The tests take place in a nearly deserted area leased by SpaceX in South Texas near the border with Mexico and Gulf of Mexico – the area is vast and empty enough that an accident or explosion would not likely cause damage or fatalities.

It was the first time a Starship SN10 prototype had landed after a major flight test, however the third time one of these tests ended in the Mars-bound craft exploding. A combination of low thrust propellent, a heavy impact and crushed landing legs resulted in Starship SN10’s fiery demise, the technology billionaire tweeted on Tuesday.

SpaceX finally appeared to make a soft landing of the latest prototype for its next-generation Starship SN10 rocket. But several minutes later, Starship SN10, as the third prototype to make a high-altitude test flight was known, made an unplanned second flight after it exploded on the landing pad. A close look at the landing of Starship SN10 reveals it came in a little hot and fast. It even appeared to bounce slightly upon touching down.

But that wasn’t the end of the story. Some flames were visible near Starship SN10’s base shortly after landing, and that was a sign of things to come: the vehicle exploded on the landing pad at about 6:30 p.m. EST (2330 GMT), rising up and crashing down again in a huge fireball.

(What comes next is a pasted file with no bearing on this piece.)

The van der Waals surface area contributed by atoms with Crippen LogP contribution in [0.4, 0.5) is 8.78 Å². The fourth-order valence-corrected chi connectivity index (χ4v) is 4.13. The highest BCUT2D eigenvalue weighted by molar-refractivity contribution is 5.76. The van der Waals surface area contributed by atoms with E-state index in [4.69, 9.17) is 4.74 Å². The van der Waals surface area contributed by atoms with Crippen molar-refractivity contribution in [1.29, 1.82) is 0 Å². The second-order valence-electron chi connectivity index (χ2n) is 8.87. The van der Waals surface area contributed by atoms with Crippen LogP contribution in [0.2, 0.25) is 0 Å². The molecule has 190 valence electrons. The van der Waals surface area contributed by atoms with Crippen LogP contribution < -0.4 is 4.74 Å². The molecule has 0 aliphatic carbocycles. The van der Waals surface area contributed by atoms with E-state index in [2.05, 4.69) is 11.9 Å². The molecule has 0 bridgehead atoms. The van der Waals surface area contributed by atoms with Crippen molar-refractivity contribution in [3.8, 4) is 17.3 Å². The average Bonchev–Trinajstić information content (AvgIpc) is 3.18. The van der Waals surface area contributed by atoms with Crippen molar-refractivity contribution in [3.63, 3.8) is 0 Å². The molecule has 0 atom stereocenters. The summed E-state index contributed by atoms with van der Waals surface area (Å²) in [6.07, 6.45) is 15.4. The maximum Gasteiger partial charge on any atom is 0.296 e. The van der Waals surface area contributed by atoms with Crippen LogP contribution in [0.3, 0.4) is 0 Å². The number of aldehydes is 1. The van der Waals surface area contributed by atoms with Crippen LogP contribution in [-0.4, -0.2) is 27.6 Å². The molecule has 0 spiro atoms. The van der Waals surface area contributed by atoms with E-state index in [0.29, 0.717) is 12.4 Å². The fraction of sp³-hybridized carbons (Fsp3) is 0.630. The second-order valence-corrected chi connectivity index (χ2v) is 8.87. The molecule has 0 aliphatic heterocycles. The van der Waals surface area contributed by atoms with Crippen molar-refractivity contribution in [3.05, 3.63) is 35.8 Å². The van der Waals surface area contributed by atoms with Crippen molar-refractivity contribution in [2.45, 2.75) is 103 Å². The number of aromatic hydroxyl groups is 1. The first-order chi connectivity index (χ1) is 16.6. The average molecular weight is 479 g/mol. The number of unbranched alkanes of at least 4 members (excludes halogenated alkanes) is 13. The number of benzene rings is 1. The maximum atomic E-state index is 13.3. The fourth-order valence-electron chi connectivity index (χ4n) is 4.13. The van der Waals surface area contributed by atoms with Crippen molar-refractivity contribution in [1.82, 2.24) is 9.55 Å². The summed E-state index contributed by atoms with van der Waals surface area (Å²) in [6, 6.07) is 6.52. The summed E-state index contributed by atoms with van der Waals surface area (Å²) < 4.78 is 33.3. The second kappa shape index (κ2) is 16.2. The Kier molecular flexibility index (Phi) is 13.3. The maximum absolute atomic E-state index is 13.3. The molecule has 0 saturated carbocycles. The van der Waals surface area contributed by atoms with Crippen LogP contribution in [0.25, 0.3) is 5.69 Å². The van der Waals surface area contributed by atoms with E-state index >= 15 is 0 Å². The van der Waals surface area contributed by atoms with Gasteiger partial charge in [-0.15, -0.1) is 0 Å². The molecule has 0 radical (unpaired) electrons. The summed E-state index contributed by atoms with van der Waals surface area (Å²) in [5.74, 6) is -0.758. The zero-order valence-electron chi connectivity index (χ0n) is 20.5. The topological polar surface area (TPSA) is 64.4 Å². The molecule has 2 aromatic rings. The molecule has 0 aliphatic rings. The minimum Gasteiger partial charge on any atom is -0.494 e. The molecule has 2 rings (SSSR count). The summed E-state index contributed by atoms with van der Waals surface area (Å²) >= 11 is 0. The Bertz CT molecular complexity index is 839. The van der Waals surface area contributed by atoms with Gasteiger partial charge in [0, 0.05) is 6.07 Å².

This time the destruction was delayed, rather than a crash landing. The prototype appeared to be steadying itself as planned, before bursting into flames around eight minutes after arriving on the landing pad.

Musk went on to explain that the helium ingestion was probably the result of a pressurization system that had been added to the methane header tank to fix a problem that occurred in a previous starship prototype, Starship SN10. 

“If autogenous pressurization had been used, CH4 bubbles would most likely have reverted to liquid,” he said. “Helium in header was used to prevent ullage collapse from slosh, which happened in prior flight. My fault for approving. Sounded good at the time.”

The test, however, was still hailed as a success as Starship SN10 landed and remained in one piece significantly longer than two earlier prototypes that exploded on impact. 

Starship SN10 is one of two “Manhattan Projects” that SpaceX is simultaneously developing, with the other being its Starlink satellite internet program. Musk has previously estimated that it will cost about $5 billion to fully develop Starship SN10, although SpaceX has not disclosed how much it has spent on the program to date.

SpaceX already has an operational Starship SN10 flight targeted to launch that year — the “dearMoon” mission booked by Japanese billionaire Yusaku Maezawa. Maezawa is looking for crewmembers to join him on that six-day journey around the moon.

About the author

Naqvi Syed

Naqvi Syed is is a freelance journalist who has contributed to several publications, including Spacepsychiatrist. He tackles topics like spaceflight, diversity, science fiction, astronomy and gaming to help others explore the universe. He works with Spacepsychiatrist from a long time.